(3) The state shall not penalize, prosecute, or otherwise take adverse action against an individual based on their actual, potential, perceived, or alleged pregnancy outcomes, including but not limited to miscarriage, stillbirth, or abortion.
On the surface, this seems to prevent the state from punishing women for miscarriages. That’s a good thing, right? Yes, but this is a solution for a problem that does not exist. The danger is that this prevents prosecution for any “pregnancy outcome,” real or alleged. This effectively legalizes infanticide. A woman who blatantly murders her baby after it’s born could not be investigated, as this would be an “adverse action” against an “alleged pregnancy outcome.” Nobody should be able to kill a newborn baby, and (almost) no liberal will argue for that. But Prop 3 could make the state enforce it as a right.
Anyone Can Perform Abortions
Nor shall the state penalize, prosecute, or otherwise take adverse action against someone for aiding or assisting a pregnant individual in exercising their right to reproductive freedom with their voluntary consent.
This language says the state can’t do anything to prevent anyone from “assisting” an abortion (or other “reproductive freedom”). This allows anyone to perform an abortion as long as the pregnant woman consents. This is even less strict than “health care professionals.”
Invalidating Existing Laws
Now let’s review the language that raises the most questions about existing laws and regulations (such as parental consent):
An individual’s right to reproductive freedom shall not be denied, burdened, nor infringed upon unless justified by a compelling state interest achieved by the least restrictive means.
At first, this seems to allow for restrictions under certain circumstances. But what does “a compelling state interest” mean? This phrase is part of the strict scrutiny test, which is a judicial standard applied when a law might conflict with the Constitution. For the law to survive, it must be crafted to further a “compelling state interest,” such as protecting public health and safety or regulating violent crime. Not even a constitutional right can prevent the government from carrying out these essential functions. This is why crimes such as defamation are illegal despite the right to freedom of speech, for example.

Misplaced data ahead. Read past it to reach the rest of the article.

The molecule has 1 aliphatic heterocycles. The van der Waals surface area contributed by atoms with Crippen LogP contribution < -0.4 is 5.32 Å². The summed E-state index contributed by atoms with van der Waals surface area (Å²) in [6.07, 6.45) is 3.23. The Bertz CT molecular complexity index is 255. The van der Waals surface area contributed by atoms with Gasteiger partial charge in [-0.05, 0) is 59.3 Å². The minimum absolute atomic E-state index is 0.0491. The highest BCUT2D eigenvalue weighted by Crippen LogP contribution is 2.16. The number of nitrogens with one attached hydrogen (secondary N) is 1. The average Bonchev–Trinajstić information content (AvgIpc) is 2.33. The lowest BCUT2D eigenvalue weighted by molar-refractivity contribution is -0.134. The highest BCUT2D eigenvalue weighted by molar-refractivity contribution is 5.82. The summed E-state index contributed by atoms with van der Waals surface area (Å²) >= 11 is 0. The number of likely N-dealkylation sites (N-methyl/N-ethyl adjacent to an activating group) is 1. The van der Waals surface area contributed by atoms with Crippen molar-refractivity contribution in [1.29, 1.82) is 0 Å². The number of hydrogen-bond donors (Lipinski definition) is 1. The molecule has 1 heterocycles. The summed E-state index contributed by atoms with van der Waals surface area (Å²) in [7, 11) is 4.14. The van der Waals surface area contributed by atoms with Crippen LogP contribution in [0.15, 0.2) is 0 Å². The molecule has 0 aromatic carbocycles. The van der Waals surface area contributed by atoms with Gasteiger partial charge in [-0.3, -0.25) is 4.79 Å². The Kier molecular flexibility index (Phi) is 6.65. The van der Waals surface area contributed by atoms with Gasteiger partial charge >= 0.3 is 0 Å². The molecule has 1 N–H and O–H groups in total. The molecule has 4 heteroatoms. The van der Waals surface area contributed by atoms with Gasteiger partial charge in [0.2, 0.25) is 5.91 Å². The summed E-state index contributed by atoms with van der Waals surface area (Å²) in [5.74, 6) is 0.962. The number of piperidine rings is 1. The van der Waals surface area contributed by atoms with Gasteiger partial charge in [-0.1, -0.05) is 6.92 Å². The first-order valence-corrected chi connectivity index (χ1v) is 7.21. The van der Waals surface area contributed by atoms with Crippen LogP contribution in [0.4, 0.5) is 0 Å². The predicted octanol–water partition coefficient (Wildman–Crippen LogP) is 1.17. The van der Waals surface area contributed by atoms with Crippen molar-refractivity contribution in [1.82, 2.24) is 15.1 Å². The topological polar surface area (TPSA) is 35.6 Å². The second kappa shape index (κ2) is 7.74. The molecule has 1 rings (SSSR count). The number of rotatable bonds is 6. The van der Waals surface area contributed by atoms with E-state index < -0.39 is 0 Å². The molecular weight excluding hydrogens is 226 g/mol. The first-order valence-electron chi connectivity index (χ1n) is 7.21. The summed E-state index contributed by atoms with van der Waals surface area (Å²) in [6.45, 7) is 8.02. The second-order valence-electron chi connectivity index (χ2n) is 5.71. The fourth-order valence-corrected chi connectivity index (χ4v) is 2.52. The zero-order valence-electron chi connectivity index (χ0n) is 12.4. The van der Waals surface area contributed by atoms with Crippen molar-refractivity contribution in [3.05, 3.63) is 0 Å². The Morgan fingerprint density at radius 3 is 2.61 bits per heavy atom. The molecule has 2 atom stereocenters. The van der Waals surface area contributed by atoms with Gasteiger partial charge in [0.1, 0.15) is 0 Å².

If the writers of Prop 3 wanted these new “reproductive freedom” rights to be treated like all other constitutional rights, they would have stopped there. But they didn’t. They added the following language, drastically narrowing the definition of a “compelling state interest.”
(4) For the purposes of this section: A state interest is “compelling” only if it is for the limited purpose of protecting the health of an individual seeking care, consistent with accepted clinical standards of practice and evidence-based medicine, and does not infringe on that individual’s autonomous decision-making.
We are given three conditions that must be met. For an existing law to restrict or regulate abortion, sterilization, or any other “reproductive freedom,” it must:
- Be for the purpose of protecting the health of the individual
- Be consistent with clinical standards of practice
- Not infringe on the individual’s decision-making
First, restrictions must be for the purpose of protecting the health of the individual. Does this include mental health? Again, we don’t know. This could invalidate laws preventing tax money from funding abortions, as they protect the conscience of taxpayers and have nothing to do with health. Theoretically, a doctor (or anyone for that matter) could not refuse to perform a late-term abortion on grounds of conscience or religion since this also isn’t concerned with health.
Second, restrictions must be consistent with “accepted clinical standards of practice.” If the “practice” is abortion, who writes these standards? The abortion clinics themselves. This means the abortion industry gets to dictate how abortions are done and remove anything that impedes their business. They make a lot of money from this, meaning they are incentivized to make abortions as expedient as possible. They could ignore health and safety regulations. They could ignore screening requirements designed to ensure that the woman isn’t being coerced into an abortion by an abuser or sex trafficker. They could ignore waiting periods and informed consent laws designed to educate women on the risks of and alternatives to an abortion. It gives abortion providers the power to completely deregulate abortion, making things more dangerous for women.